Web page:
Kim has 100 business ideas ranging from a laundry service to a night club, and once she heard I worked in theatre she tried to convince me to move to Morocco, turning the club into a dinner theatre. Yahya and I broke away into a private conversation about travel and nomadism (while Kim verbally accosted his half-brother for an explanation of Islam), valiantly discussing our travels and future plans. We loftily elevated ourselves in the way that can only happen between two people who will go anywhere and try anything. We never discuss the creeping fear behind the joy, the feeling that in our Life Handbook the index contained a chapter titled "How to Settle Down and Find Satisfaction" but the pages of that chapter seemed always to be missing. It is not that we want such a life now, but rather that there is, unspoken, a fear that it will never arrive.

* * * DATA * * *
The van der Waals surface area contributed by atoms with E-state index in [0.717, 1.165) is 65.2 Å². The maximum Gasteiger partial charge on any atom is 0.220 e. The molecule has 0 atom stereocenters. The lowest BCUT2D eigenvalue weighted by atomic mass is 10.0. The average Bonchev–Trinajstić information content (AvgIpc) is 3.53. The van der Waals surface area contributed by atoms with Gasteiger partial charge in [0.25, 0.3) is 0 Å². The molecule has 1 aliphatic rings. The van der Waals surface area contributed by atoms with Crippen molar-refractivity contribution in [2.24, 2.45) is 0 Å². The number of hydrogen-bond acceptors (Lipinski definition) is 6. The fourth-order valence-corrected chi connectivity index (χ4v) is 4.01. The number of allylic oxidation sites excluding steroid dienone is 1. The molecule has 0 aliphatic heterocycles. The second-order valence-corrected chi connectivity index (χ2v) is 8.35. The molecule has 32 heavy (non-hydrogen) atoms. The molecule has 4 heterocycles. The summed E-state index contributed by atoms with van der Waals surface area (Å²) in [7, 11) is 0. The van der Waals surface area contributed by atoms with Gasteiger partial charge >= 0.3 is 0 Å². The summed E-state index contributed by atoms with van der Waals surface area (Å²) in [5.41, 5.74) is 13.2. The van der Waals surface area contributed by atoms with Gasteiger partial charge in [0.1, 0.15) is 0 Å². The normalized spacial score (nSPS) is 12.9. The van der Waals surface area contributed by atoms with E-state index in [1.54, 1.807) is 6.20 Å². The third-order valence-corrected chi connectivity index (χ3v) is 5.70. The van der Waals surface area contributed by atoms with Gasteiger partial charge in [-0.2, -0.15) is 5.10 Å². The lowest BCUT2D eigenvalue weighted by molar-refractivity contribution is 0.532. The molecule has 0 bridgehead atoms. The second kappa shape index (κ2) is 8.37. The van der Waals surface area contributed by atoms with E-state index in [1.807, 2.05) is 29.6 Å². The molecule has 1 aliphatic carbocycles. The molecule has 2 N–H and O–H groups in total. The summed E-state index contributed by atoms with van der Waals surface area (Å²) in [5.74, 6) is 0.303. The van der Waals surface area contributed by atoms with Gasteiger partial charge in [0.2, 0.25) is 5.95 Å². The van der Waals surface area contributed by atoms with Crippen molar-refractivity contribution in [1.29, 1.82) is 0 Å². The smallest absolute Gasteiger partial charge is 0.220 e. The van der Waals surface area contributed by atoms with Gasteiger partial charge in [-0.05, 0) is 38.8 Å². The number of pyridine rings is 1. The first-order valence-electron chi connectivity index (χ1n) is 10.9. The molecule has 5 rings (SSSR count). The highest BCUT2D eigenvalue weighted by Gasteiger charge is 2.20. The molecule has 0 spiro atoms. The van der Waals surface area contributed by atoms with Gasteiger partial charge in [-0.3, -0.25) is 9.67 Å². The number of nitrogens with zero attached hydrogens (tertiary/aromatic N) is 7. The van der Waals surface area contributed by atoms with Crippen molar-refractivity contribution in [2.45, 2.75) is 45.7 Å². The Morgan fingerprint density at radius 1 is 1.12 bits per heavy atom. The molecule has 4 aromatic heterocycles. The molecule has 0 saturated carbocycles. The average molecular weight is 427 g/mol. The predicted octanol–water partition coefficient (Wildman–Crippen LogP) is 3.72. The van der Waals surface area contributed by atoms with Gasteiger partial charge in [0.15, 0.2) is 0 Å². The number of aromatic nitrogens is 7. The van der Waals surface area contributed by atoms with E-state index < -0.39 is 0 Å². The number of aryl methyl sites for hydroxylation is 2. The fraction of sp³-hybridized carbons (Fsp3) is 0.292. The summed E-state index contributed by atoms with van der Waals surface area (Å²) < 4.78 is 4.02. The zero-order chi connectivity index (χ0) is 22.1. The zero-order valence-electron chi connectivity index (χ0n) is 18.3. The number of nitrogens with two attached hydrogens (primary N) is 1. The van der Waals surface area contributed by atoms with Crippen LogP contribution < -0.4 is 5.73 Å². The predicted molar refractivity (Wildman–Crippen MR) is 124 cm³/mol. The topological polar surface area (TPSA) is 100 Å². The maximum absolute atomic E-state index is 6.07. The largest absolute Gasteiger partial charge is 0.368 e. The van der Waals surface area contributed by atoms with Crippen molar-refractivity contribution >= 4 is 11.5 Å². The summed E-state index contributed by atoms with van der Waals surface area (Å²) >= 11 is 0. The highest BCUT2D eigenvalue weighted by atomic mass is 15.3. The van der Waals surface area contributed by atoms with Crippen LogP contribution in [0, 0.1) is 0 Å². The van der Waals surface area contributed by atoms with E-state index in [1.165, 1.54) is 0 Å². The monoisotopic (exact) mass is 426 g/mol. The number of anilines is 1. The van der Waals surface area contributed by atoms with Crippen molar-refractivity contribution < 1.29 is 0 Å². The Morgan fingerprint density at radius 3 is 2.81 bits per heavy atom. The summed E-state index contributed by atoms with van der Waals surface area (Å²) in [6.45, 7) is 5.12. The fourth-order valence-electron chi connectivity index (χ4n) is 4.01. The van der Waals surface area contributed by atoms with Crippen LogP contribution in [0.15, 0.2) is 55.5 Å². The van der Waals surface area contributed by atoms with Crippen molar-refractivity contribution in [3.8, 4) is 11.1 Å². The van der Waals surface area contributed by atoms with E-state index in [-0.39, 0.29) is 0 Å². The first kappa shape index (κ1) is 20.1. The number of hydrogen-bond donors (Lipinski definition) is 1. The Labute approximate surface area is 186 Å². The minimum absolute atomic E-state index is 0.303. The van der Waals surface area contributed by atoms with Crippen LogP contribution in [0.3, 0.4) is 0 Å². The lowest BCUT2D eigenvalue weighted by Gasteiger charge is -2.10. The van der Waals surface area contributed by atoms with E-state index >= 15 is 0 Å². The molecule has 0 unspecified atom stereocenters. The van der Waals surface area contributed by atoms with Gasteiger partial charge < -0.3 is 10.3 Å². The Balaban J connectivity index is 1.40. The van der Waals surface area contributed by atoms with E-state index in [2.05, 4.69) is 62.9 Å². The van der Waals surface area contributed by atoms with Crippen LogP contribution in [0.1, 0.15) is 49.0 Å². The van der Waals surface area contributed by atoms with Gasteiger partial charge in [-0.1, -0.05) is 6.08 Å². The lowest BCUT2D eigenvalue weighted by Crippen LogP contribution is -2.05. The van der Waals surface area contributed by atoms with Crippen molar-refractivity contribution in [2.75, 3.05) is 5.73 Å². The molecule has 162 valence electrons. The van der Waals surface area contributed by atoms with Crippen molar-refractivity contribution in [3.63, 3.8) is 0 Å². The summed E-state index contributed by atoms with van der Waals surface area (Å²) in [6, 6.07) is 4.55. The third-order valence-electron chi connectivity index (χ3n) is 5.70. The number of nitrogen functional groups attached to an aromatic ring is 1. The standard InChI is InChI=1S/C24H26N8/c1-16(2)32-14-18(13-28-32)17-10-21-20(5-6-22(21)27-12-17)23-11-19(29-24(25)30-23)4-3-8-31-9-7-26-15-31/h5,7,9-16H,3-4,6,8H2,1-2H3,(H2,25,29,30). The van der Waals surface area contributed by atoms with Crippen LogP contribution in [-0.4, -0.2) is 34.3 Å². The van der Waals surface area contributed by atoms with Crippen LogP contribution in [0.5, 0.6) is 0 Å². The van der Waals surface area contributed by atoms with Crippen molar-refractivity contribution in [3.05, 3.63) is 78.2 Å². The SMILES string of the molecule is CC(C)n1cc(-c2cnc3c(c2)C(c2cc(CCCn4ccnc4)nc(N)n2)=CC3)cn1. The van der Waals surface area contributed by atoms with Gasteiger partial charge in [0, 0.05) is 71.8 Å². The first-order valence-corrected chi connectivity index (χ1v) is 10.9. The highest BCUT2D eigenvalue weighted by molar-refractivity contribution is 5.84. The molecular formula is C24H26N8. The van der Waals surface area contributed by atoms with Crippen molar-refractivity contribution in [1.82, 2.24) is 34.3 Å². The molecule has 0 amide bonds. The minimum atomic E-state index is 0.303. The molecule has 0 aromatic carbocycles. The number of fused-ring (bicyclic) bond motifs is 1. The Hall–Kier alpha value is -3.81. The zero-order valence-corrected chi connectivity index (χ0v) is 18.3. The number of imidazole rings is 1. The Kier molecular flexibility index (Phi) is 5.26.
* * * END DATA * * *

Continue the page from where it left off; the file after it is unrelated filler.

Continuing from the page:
The next afternoon I ventured to the amazingly beautiful (and unfinished) Theatre Royal de Marrakech (exterior pictured above). It is a stunning building containing an immense entry, administrative space, giant meeting halls, an opera house (to be completed in the next two years) a semi-outdoor amphitheatrical performance space. I was given a tour by the incredibly gracious facilities manager. I want to work here someday.